3 Sooner Takeaways: Oklahoma Rolls Over Texas Tech In Seemingly Never Ending Game

Saturday, October 31st 2020, 11:57 pm
By: Nate Kotisso


Four years and three Oklahoma quarterbacks ago, fans inside Jones AT&T Stadium in Lubbock witnessed a duel for the ages.

Baker Mayfield and Texas Tech’s somewhat-talented quarterback, Patrick Mahomes, traded jabs in a riveting, 66-59 OU win that set some absurd offensive marks.

Mayfield threw for over 500 yards and seven touchdowns while Mahomes set the NCAA FBS single-game record for 734 passing yards. Somehow, the Red Raiders lost that hours-long slog of a game.

Saturday’s game in Lubbock was not nearly as exciting as the head-to-head in 2016, but it did feel as if it would never end.

As the Sooners were pouring it on the Red Raiders, you couldn’t help but look at the clock and wonder if Daylight Savings Time happened at a much earlier time this year.

It didn’t, and yes, you watched a first half that took more than two hours to complete.

When the game was mercifully over, Oklahoma had a lot of reasons to feel good about itself in a 62-28 win at Texas Tech.

First Takeaway: Tech’s Explosion And Implosion

Texas Tech began the game on a mission against Oklahoma. 

The Red Raiders scored a touchdown on a seven-play, 75-yard scoring drive in under four minutes. OU went three-and-out when it got its hands on the ball.

It was the equivalent of TTU figuring out how to drop a Mentos in a liter of Diet Coke and spraying the Sooners with a fountain of mint and sugar.

Oklahoma’s offense then scored six touchdowns on its next six drives while Texas Tech’s offense stalled. Red Raiders quarterback Henry Colombi drilled two passes that bounced off his receivers and into the hands of OU’s Tre Norwood.

Tech also committed seven penalties in the first quarter alone.

It was as if Tech saw the damage one Mentos did to OU and wanted to find a way to drop three or four Mentos in a liter of Diet Coke.

Alas, the mint and sugar fountain wound up drenching the Red Raiders before they even dropped the second Mentos in the bottle.

Second Takeaway: Familiar Faces Make Their Return

As News 9 reported late Friday, Oklahoma defensive end Ronnie Perkins and running back Rhamondre Stevenson would be able to suit up for the Sooners against the Red Raiders after serving separate suspensions.

The suspensions stem from late last season when Perkins, Stevenson and wide receiver Trejan Bridges were held out of OU’s season-ending loss in the Peach Bowl (Bridges’ return to the field is still not known). 

Their return must have had some impact on Saturday’s result, right? Perkins recorded a modest four tackles in his season debut.

Stevenson, who led the country with eight yards per carry in 2019, was an entirely different story.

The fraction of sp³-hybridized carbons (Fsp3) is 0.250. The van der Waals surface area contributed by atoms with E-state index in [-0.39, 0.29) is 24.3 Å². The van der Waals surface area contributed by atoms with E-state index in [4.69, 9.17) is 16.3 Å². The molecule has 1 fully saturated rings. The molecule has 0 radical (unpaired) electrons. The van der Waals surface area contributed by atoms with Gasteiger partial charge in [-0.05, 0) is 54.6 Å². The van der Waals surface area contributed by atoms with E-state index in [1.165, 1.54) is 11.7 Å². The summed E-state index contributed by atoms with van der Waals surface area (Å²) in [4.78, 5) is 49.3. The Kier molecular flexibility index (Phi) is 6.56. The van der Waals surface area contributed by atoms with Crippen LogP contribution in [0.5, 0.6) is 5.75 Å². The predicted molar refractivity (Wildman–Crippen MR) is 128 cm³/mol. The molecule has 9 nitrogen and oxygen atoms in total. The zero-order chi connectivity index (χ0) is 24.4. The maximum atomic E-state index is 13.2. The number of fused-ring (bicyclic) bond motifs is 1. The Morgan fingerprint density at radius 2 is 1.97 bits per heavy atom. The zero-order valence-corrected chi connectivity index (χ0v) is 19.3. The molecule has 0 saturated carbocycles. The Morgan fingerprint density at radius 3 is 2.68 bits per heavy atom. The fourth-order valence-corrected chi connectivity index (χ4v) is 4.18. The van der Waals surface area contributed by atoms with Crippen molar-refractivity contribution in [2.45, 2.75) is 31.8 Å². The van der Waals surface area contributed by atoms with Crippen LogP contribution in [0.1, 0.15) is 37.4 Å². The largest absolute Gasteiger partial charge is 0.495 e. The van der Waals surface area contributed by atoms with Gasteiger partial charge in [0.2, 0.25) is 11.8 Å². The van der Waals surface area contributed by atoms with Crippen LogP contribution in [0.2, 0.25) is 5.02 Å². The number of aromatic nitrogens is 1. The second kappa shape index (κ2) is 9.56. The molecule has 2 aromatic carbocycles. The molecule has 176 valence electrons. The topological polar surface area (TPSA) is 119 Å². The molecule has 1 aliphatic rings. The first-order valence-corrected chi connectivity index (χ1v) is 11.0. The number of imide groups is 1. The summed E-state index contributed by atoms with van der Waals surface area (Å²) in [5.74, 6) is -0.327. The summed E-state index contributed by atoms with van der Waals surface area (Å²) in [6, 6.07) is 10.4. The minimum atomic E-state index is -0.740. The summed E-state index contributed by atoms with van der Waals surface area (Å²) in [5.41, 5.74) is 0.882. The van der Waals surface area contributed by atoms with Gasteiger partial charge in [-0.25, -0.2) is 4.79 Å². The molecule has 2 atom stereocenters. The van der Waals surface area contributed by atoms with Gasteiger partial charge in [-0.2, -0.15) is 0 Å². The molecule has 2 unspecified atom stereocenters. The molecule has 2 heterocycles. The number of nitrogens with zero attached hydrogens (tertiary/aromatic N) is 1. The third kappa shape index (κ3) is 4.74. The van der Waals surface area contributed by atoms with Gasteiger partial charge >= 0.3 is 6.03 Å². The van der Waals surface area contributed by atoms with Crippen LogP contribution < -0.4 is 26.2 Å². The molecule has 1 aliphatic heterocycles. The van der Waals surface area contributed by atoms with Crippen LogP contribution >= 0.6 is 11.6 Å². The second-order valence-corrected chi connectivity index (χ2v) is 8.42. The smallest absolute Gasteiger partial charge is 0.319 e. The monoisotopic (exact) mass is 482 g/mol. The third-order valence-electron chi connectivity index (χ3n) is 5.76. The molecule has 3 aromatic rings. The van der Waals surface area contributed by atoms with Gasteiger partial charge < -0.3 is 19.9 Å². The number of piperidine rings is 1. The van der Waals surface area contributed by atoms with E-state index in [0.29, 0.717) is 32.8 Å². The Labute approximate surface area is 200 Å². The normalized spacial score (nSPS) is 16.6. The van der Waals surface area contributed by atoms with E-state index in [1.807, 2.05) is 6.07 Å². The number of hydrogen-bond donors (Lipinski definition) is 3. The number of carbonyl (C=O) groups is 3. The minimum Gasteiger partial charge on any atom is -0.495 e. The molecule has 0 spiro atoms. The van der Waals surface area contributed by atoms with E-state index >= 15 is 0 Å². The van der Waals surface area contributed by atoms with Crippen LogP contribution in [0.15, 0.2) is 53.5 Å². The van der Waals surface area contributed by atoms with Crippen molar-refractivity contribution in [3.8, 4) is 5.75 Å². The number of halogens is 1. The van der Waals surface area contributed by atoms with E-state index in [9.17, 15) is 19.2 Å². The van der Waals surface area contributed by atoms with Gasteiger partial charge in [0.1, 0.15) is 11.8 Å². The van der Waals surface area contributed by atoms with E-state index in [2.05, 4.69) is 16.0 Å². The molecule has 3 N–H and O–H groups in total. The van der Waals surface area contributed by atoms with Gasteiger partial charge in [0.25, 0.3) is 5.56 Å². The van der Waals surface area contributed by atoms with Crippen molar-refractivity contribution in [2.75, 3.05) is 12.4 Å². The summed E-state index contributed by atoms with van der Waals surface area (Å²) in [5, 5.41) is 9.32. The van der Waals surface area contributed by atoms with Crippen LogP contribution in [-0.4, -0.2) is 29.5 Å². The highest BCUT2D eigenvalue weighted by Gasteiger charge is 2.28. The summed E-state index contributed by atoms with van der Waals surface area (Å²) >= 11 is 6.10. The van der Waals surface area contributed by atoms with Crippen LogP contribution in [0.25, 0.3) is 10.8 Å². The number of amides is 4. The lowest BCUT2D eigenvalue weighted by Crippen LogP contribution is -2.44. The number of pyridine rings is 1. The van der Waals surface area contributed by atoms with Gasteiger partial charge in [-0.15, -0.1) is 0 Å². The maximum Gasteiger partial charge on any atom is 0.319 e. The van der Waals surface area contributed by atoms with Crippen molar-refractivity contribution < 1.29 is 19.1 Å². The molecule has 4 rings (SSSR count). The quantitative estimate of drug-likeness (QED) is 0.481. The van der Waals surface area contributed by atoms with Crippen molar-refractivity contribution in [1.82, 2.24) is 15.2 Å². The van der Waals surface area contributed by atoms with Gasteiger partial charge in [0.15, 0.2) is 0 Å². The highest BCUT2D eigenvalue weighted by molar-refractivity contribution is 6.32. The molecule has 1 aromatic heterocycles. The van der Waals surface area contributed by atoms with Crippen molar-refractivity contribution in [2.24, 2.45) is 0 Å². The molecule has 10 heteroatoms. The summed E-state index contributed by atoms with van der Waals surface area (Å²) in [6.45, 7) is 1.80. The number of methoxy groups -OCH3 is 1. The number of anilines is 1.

On his first touch of the year, Stevenson rumbled in for OU’s first score of the game from six yards out. He would score twice more before the night was through.

The Sooners, by definition, are a different team. The return of Perkins means the return of perhaps the best defensive player on the roster.

Stevenson adds a dimension to the offense it did not have to start the season. It is also reasonable to expect to see more of freshman Seth McGowan line up as a wide receiver, in addition to the backfield, for the rest of the season.

Third Takeaway: What’s In A Number, Anyway?

Before the college football season begins, the Associated Press poll usually told us what to think about a school and what its prospects could be for that season.

In recent years, the AP poll has served as the Poll That Matters before the BCS Standings, and later the College Football Playoff rankings, take the baton around the midway point of the season and guides us until a champion is crowned.

The Associated Press poll used to be the standard by which national champions were determined, but it is losing relevance a little bit at a time.

In a 2020 season where conferences were able to be ranked even if they started playing as early as September or as late as November, the AP poll has never been more meaningless.

During the AP’s Week 7 college football rankings two weeks ago, four teams held top 25 rankings without playing a game this season. A 4-0 SMU team (No. 17) with a win over an AP-ranked opponent was not enough for voters to rank them ahead of an 0-0 Wisconsin team (ranked No. 16).

This week, Oregon and USC are ranked No. 14 and No. 21 respectively, but neither team will play its first game until Nov. 7.

The Sooners hopped back into the AP poll last week at No. 24 heading into the Texas Tech game after throttling a mediocre TCU team. They will likely rise some after destroying a sub-.500 Texas Tech team.

Up in Stillwater, No. 6 Oklahoma State’s undefeated season came to an end after the Texas Longhorns upset the Cowboys in overtime.

Related: 3 Cowboy Takeaways: In Overtime Thriller, Cowboys A Bit Spooked By Longhorns

Are these Sooners one of the best 25 teams in college football? Was Oklahoma State playing on the level of a team on the outside looking in from a potential spot in the College Football Playoff?

Of course not. To make matters worse: The first College Football Playoff rankings won’t be out for another four more weeks.